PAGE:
Here we reflect on a year of Radix with
in Mexico City there is never tragedy
but only outrage."
Carlos Fuentes in Where the Air is Clear
Ben Wisner, firstname.lastname@example.org
a web site that proposes to establish a home for "radical interpretations of
disasters and radical solutions," is nearly one year old. It began as a spontaneous
response to the outrage of so many preventable deaths in the earthquakes in El Salvador
and Gujarat at the beginning of 2001. Since then RADIX has taken up a
number of neglected, "orphan" issues on the social and human sides of our
understanding of disaster, disaster management, planning, and recovery. Contributors have
been generous with their time and experience. This "free, independent, accessible
virtual library" has begun to take on a more balanced form as it has also explored
cases from Namibia, Mozambique, Algeria, Cuba, and the U.S. (World Trade Center). It has
developed a Spanish corner and strong links with the Latin American web site of La RED (http://www.desenredando.org/). RADIX
has also developed a parallel email discussion list for more informal debate. The sister
site, Disaster Diplomacy, has also continued to grow.
During 2001 a number of initiatives took shape that suggest the momentum of the
International Decade for Natural Disaster Reduction (IDNDR) may not be lost. For instance,
) is moving ahead with its World Vulnerability Report. UNESCO
(http://www.unesco.org/science/earthsciences/disaster/disaster.htm ) has launched a
common, cooperative program across its main scientific areas that will focus on disaster
risk reduction in Asia, the Caribbean, and Mediterranean regions during 2002-3. Practical
work on urban seismic risk reduction that was promoted by the RADIUS (http://www.geohaz.org/radius/ )
program continues in many forms such as the Global Earthquake Safety Initiative (http://www.geohaz.org/project/gesi/GesiIntro.htm
) and the Earthquakes and Megacities Initiative (http://www-megacities.physik.uni-karlsruhe.de/
). Preparations for the World Summit on Sustainable Development (http://www.johannesburgsummit.org/
) have included discussion of the links between disaster reduction and environmental
management (see below). Such initiatives to some extent address concerns found in four of
the six original sections of RADIX ("Cultural
and Social Issues", "Economic Development
and Politics", "Sustainable Development and
Politics", and "Knowing versus Doing").
II. There has been less mainstream interest in the remaining two areas,
Standards and Human Rights. The melt down of the World Conference Against Racism (http://www.unhchr.ch/html/racism/
) and continued pursuit of the U.S. of a unilateralist path, rejecting a wide array of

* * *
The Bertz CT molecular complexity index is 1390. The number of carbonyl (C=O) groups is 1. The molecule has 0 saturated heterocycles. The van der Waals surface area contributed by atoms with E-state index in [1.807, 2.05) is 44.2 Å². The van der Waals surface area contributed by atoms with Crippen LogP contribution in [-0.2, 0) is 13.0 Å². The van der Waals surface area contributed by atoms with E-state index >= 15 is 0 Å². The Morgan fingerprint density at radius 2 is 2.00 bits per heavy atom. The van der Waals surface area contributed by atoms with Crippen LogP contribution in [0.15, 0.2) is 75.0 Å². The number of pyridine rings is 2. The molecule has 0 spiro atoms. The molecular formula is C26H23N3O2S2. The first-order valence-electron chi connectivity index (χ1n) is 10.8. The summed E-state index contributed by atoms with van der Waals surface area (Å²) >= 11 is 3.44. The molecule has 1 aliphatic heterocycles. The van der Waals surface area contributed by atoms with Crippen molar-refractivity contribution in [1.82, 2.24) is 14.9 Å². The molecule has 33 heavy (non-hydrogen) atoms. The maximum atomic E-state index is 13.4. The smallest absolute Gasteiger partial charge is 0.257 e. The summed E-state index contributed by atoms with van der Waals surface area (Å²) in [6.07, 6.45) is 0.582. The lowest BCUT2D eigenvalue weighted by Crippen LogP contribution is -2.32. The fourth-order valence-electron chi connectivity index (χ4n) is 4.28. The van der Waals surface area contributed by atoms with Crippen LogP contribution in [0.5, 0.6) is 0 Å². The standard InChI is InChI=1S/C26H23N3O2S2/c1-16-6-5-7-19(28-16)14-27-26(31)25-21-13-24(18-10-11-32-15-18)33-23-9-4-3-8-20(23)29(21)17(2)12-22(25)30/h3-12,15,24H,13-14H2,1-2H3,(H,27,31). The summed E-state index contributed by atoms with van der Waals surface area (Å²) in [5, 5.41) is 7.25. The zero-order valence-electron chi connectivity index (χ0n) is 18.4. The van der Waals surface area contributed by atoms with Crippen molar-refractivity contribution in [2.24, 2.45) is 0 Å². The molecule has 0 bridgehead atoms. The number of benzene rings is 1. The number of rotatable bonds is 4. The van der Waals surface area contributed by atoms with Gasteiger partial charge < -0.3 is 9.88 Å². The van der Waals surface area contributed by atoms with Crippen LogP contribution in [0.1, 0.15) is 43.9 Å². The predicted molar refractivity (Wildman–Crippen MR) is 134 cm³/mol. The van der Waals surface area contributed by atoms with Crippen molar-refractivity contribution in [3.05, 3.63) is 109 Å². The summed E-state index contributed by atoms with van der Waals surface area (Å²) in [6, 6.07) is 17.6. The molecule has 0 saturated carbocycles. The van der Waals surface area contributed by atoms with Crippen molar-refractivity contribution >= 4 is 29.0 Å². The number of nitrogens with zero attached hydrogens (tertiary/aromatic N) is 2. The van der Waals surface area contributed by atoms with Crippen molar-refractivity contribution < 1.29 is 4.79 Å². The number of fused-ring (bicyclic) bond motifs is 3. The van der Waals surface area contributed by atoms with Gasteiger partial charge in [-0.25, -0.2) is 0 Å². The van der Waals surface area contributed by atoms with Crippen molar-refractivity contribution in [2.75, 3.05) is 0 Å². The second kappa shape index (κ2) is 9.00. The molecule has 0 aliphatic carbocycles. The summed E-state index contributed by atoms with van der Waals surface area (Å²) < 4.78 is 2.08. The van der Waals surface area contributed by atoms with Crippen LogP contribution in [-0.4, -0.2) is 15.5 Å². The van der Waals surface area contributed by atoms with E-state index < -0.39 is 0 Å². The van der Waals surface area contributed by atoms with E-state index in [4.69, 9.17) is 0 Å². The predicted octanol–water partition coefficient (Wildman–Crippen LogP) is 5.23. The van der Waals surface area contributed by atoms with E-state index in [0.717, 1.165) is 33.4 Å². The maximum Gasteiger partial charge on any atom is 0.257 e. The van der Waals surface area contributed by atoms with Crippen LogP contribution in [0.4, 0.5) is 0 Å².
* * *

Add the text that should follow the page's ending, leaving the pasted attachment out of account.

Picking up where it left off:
treaties dealing with the rights of the child, women's rights, and the establishment of an
international criminal court (http://www.un.org/law/icc/general/public.htm ) has discouraged
discussion of human rights.
The war in Afghanistan has muddled and
muted discussion of standards of disaster mitigation and humanitarian assistance, as well
as the importance of maintaining a distinction between military and humanitarian
activities. Alternative voices, such as that of Medicins sans Frontiers and Christian Aid,
have been little disseminated. Little was made of the fact that the food packets and
anti-personnel bombs dropped by the U.S. were both yellow in color and about the same
size. The language of "collateral damage" has yet again emerged with little
dissention. Mainstream comment assumes that it will be as easy to "rebuild"
Afghanistan as it was originally to build up the tip of Manhattan Island (see: Eric
Darton, Divided We Stand: The Biography of New York's World Trade Center, New York: Basic
Oxfam UK recently summarized its view of the food situation in Afghanistan this winter (http://www.reliefweb.int/w/rwb.nsf/9ca65951ee22658ec125663300408599/3bb1779af59e2f08c1256b44003a29fa?OpenDocument
Whether famine in the strict technical
sense would have happened will never be known (i.e. large numbers of people suffering
extremely excessive mortality). Famine, as commonly understood, has almost certainly been
averted, which is a tremendous achievement.
However, there is widespread starvation
in the sense that hundreds of thousands of people will have only enough food this winter
to keep themselves alive and will undergo starvation for various periods as a way of eking
out supplies. Suffering on this scale is widespread and mortality--which is
"normally" high in Afghanistan--will certainly increase in many places,with
children and the elderly dying in greater numbers. What is still uncertain, and may not be
knowable, is how much greater that mortality rate will be than it was last year or over
the course of the last few years.
Professor Marc Herold at University of
New Hampshire has calculated that civilian deaths from the U.S. bombing of Afghanistan
totaled 3,767 by 6 December 2001 (http://www.cursor.org/stories/civilian_deaths.htm
III. Nevertheless, the
year 2001 leaves me with some optimism. It began and ended with classic expressions of
social vulnerability. Those who died in January 2001 under the landslide in Santa Tecla,
El Salvador and in the buildings "inspected" by corrupt officials in Gujarat
died avoidable, preventable deaths. The same must be said of those who died at the end of
2001 in the mudslides that descended on working class Algiers from mountain slopes that
had been burned in order to deny terrorists a hiding place (http://www.radixonline.org/algeria.htm